Thwarted by Environmental Rules, Mining Company Sues Under NAFTA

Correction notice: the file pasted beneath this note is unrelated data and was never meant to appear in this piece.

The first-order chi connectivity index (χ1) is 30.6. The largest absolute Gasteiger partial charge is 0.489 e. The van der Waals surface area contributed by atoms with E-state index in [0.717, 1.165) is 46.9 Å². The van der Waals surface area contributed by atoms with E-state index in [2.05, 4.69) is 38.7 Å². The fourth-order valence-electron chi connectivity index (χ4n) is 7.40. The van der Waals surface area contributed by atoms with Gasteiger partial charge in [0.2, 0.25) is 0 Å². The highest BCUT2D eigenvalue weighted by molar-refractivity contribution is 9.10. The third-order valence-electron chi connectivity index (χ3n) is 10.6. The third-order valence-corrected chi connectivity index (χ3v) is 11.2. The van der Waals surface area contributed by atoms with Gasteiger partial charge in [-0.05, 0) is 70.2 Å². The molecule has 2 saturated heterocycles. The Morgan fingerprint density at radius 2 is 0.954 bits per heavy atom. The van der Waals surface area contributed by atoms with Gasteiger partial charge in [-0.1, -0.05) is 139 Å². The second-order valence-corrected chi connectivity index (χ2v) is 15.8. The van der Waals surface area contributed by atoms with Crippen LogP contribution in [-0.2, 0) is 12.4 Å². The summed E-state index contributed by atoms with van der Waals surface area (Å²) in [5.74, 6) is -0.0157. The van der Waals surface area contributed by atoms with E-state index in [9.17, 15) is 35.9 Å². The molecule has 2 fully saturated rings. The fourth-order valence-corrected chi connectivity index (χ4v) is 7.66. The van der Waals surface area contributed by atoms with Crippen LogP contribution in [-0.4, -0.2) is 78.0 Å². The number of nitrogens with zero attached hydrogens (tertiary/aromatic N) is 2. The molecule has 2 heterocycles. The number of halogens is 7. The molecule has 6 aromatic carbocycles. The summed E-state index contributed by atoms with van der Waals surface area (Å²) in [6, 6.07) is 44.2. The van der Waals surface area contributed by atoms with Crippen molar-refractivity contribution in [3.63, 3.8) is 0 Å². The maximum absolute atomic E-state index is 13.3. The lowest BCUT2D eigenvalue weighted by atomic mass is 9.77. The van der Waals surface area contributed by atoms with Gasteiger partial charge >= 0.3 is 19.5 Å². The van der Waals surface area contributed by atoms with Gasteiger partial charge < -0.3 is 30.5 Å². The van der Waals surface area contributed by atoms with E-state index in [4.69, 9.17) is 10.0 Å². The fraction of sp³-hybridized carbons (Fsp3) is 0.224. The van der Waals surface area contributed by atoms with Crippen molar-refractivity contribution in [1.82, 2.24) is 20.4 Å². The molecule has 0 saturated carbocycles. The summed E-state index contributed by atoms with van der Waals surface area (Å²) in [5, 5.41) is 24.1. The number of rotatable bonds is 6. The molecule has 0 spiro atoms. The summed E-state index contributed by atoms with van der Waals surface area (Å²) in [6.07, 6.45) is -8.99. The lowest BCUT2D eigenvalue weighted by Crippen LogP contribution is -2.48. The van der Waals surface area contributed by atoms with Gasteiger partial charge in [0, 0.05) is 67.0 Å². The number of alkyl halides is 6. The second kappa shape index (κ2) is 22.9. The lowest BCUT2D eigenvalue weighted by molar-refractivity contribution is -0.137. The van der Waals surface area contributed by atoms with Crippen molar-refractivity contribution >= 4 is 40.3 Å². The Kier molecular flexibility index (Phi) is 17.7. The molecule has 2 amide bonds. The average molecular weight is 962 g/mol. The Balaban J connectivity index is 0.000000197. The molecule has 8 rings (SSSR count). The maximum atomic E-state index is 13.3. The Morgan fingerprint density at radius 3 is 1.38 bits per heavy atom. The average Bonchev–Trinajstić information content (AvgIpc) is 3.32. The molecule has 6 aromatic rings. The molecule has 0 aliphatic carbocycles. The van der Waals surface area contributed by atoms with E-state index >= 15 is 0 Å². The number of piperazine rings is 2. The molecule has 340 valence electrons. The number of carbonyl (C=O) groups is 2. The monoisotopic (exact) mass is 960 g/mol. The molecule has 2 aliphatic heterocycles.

Critics have long said the North American Free Trade Agreement spells trouble for the environment. Now, mining company Glamis Gold is poised to prove them right: It plans to use an obscure provision of the treaty to challenge California’s strict environmental laws. For years, the company, which is owned by a Canadian-based multinational, has been trying to build a gold mine in Imperial County that would entail excavating 1,571 square miles of federally protected desert, including sacred religious and cultural sites. Recently, California passed new, strict rules governing open-pit mining that Glamis claims will render the mine economically unfeasible. Before the rules came into effect, the mine would have been worth up to $50 million, the company says, and it plans to file suit under a NAFTA provision that allows investors to sue foreign governments for compensation if they take actions that are “tantamount to expropriation.”